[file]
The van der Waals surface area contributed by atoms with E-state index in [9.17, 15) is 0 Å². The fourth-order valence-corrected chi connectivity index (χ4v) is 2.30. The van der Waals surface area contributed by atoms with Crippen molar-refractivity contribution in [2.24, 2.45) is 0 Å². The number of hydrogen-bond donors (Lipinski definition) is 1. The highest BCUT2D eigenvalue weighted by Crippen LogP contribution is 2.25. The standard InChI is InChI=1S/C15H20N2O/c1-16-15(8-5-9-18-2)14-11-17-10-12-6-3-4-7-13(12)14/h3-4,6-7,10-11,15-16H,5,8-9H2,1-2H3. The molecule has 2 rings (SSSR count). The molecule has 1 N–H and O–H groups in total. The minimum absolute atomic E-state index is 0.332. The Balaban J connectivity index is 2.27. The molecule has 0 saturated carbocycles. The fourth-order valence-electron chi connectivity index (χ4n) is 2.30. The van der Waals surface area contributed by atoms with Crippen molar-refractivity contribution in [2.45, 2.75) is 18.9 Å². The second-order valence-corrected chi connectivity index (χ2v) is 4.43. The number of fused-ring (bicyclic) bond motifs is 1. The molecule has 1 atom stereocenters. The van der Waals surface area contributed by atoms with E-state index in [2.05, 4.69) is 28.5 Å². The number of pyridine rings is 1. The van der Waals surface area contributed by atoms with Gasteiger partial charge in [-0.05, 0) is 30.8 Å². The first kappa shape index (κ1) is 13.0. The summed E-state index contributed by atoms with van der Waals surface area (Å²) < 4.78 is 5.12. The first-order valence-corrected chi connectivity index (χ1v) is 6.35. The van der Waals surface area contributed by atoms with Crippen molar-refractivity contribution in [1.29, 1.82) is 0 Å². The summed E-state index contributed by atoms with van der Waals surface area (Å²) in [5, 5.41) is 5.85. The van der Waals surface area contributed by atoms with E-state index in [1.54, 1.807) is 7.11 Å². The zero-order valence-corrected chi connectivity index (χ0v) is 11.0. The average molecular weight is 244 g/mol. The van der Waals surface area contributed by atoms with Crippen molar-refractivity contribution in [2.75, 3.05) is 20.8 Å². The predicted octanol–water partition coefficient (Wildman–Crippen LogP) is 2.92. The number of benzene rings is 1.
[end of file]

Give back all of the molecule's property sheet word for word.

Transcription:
The van der Waals surface area contributed by atoms with E-state index in [9.17, 15) is 0 Å². The fourth-order valence-corrected chi connectivity index (χ4v) is 2.30. The van der Waals surface area contributed by atoms with Crippen molar-refractivity contribution in [2.24, 2.45) is 0 Å². The number of hydrogen-bond donors (Lipinski definition) is 1. The highest BCUT2D eigenvalue weighted by Crippen LogP contribution is 2.25. The standard InChI is InChI=1S/C15H20N2O/c1-16-15(8-5-9-18-2)14-11-17-10-12-6-3-4-7-13(12)14/h3-4,6-7,10-11,15-16H,5,8-9H2,1-2H3. The molecule has 2 rings (SSSR count). The molecule has 1 N–H and O–H groups in total. The minimum absolute atomic E-state index is 0.332. The Balaban J connectivity index is 2.27. The molecule has 0 saturated carbocycles. The fourth-order valence-electron chi connectivity index (χ4n) is 2.30. The van der Waals surface area contributed by atoms with Crippen molar-refractivity contribution in [2.45, 2.75) is 18.9 Å². The second-order valence-corrected chi connectivity index (χ2v) is 4.43. The number of fused-ring (bicyclic) bond motifs is 1. The molecule has 1 atom stereocenters. The van der Waals surface area contributed by atoms with E-state index in [2.05, 4.69) is 28.5 Å². The number of pyridine rings is 1. The van der Waals surface area contributed by atoms with Gasteiger partial charge in [-0.05, 0) is 30.8 Å². The first kappa shape index (κ1) is 13.0. The summed E-state index contributed by atoms with van der Waals surface area (Å²) < 4.78 is 5.12. The first-order valence-corrected chi connectivity index (χ1v) is 6.35. The van der Waals surface area contributed by atoms with Crippen molar-refractivity contribution in [1.29, 1.82) is 0 Å². The summed E-state index contributed by atoms with van der Waals surface area (Å²) in [5, 5.41) is 5.85. The van der Waals surface area contributed by atoms with E-state index in [1.54, 1.807) is 7.11 Å². The zero-order valence-corrected chi connectivity index (χ0v) is 11.0. The average molecular weight is 244 g/mol. The van der Waals surface area contributed by atoms with Crippen molar-refractivity contribution in [2.75, 3.05) is 20.8 Å². The predicted octanol–water partition coefficient (Wildman–Crippen LogP) is 2.92. The number of benzene rings is 1.